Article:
Turkish Stream operator’s license revoked

It is ahead of schedule due to EU sanctions. The Netherlands, in another colonial operation after Nicaragua, broke diplomatic relations with them

South Stream Transport: license revoked from Turkish Stream operator due to EU sanctions.

The restrictive measures of the European Union, which came into force on September 18, led to the early revocation of the export license from the Turkish Stream operator South Stream Transport BV

The authorities of the Netherlands sent official notification of this. It is clarified that restrictive measures prohibit the supply of goods to Russia and the provision of services. And, in particular technical assistance and maintenance.

“As a result of the introduction of new sanctions, on September 18, 2022, the export license of South Stream Transport BV, the operator of the Turkish Stream offshore gas pipeline, through which Russian gas is transported through the Black Sea to consumers in Turkey and European countries, was prematurely revoked”

However, the restrictions do not restrict the further transport of the gas. Based on this, the fuel supply of various industries and millions of households in Turkey and European countries will not be affected in the short and long term, the operator stressed.

The company has already applied for the renewal of the export license. It is awaiting a response from the Dutch authorities. South Stream Transport BV said that they have every legal basis to receive an exception under the current sanctions regulation of the European Union. This is explained by the fact that the gas transported via the Turkish Stream is subsequently delivered to European countries through national gas transmission systems. It is thereby helping to ensure their energy security.

Turkish Stream is an export pipeline consisting of two lines. One is designed to supply gas from Russia through the Black Sea to Turkey. The second is for the countries of Southern and Southeastern Europe. Its design capacity reaches 31.5 billion cubic meters annually. The operation of the gas pipeline began in January 2020.

Russia sourcing products from Latin America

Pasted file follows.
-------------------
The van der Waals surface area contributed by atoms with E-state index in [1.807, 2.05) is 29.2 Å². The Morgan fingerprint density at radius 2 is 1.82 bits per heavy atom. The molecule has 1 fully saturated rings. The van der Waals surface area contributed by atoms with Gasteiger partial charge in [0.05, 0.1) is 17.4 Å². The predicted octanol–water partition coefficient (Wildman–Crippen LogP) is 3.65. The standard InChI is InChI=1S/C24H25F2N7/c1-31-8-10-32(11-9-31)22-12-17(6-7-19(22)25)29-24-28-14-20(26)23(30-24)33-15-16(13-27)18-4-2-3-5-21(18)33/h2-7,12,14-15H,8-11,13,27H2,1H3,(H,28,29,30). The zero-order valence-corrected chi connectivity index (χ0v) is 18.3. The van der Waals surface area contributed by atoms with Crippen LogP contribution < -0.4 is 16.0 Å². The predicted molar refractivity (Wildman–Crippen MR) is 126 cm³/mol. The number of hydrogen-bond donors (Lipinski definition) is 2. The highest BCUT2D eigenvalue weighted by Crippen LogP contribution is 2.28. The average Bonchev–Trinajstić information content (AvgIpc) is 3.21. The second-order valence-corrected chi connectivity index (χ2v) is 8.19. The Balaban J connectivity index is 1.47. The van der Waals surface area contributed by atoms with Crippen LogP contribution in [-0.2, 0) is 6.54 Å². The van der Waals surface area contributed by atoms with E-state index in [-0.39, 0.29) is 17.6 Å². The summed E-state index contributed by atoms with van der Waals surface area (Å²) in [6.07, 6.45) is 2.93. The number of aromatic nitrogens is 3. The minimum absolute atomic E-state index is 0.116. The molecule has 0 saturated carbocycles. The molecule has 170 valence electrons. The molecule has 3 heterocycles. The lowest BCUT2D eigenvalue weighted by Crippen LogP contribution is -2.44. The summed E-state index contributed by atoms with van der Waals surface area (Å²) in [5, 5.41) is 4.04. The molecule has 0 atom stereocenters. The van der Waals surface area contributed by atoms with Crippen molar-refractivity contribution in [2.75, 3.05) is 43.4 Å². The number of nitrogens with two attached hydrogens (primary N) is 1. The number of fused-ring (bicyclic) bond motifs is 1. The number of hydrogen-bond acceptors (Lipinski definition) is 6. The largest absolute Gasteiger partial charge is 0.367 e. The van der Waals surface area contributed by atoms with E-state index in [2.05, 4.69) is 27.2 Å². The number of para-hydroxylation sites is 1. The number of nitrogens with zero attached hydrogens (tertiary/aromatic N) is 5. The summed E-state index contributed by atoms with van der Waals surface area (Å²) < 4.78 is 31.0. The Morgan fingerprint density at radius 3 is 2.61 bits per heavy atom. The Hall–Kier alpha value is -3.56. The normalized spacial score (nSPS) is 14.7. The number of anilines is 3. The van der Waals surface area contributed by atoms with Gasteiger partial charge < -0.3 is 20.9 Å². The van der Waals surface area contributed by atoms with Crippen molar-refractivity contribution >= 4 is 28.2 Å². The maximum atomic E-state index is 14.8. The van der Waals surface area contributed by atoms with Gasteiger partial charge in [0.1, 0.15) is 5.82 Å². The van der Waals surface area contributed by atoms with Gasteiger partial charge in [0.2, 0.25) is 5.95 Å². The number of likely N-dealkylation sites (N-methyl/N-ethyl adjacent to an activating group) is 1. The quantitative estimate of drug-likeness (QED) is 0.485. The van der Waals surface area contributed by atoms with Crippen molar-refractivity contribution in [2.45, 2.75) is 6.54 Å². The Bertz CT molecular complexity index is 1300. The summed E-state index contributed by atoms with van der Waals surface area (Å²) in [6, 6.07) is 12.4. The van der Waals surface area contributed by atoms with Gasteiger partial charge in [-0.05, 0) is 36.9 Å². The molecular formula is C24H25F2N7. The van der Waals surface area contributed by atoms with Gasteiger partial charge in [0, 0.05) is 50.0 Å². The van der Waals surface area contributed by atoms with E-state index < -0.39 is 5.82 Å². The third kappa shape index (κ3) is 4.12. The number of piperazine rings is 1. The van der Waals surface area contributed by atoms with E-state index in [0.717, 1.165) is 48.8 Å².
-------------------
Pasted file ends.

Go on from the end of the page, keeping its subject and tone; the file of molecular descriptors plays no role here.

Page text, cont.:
How Russian Importers Have Turned To The European Diaspora In Latin America To Provide Alternative Consumer Products From The European Union?

By Chris Devonshire-Ellis

Many EU nationals refuse to comprehend that Russian consumers are able to survive without them.

In fact, many of the consumer sanctions imposed on Russia date back to 2014. Whole eight years ago! That gave Russia plenty of time to adapt, absorb, and establish new supply chains now already in situ.

In this article I focus on cheese as a consumer item. Not least because it is relatively easy to examine – just requiring a trip to my local supermarket, which is situated 45km southeast of Moscow on the road to Smolensk and the border with Belorussia. That may sound bland, even irrelevant in the grander scheme of things. However bear with me. The findings are somewhat extraordinary, quite apart from possessing other supply chain and trade development implications.

The Linked In thread

The Linked In thread contained accusations from the (mainly EU based) comments that the theme of the piece was irrelevant because the supermarkets I had chosen were in too affluent a region, and the products I referred to (salmon, fruit, and vegetables) too expensive for normal Russian tastes. The implications were that the majority of Russians ‘could not afford them’ and ‘bought vegetables from horse and cart rather than supermarkets’, which is both inaccurate and way out of date to an almost laughable degree – other than then fact that these beliefs persist. It is, after all very hard to defeat a rival without fully understanding their strengths and weaknesses – a concept dating way back to Sun Zhu’s ‘Art of War’. Yet the EU naivety about Russia remains.

Back to cheese

But back to cheese. While it is true that cheese as a product in Russia could be considered an inconsequential upper to middle class consumer item, one should consider that Russia has its own long established dairy industry and cheese has been made in the country for centuries – it’s just that not much of it, to be frank, has been especially tasty. Come the collapse of the Soviet Union in 1991, and the subsequent market reforms in Russia that eventually lead it back to reach the Bilateral Partnership and Cooperation Agreement (PCA)trade agreement with the European Union in 1997, things have changed.

Cheese has developed to become a popular imported consumer item throughout Russia. That taste was encouraged by the huge rise in Russian nationals travelling to the EU over the past 25 years. A figure that by 2019 alone saw 4.1 million Russians apply for Schengen visas.

This means tens of millions of Russians since 1997 have travelled to the EU. It resulted in a huge appreciation for European culture, food, and drink. As from 2014, that began to change with the first suspensions of various EU imported food items. A situation that has become even more extreme over the course of 2022 – and continues too. But it does mean that items such as European wines and cheeses, together with processed meats and other consumables, have found a market within Russia itself. They are not ‘elitist’ – they have entered the Russian middle-class mainstream. They can be found in stores throughout the country, with the exception of some of Russia’s more remote areas.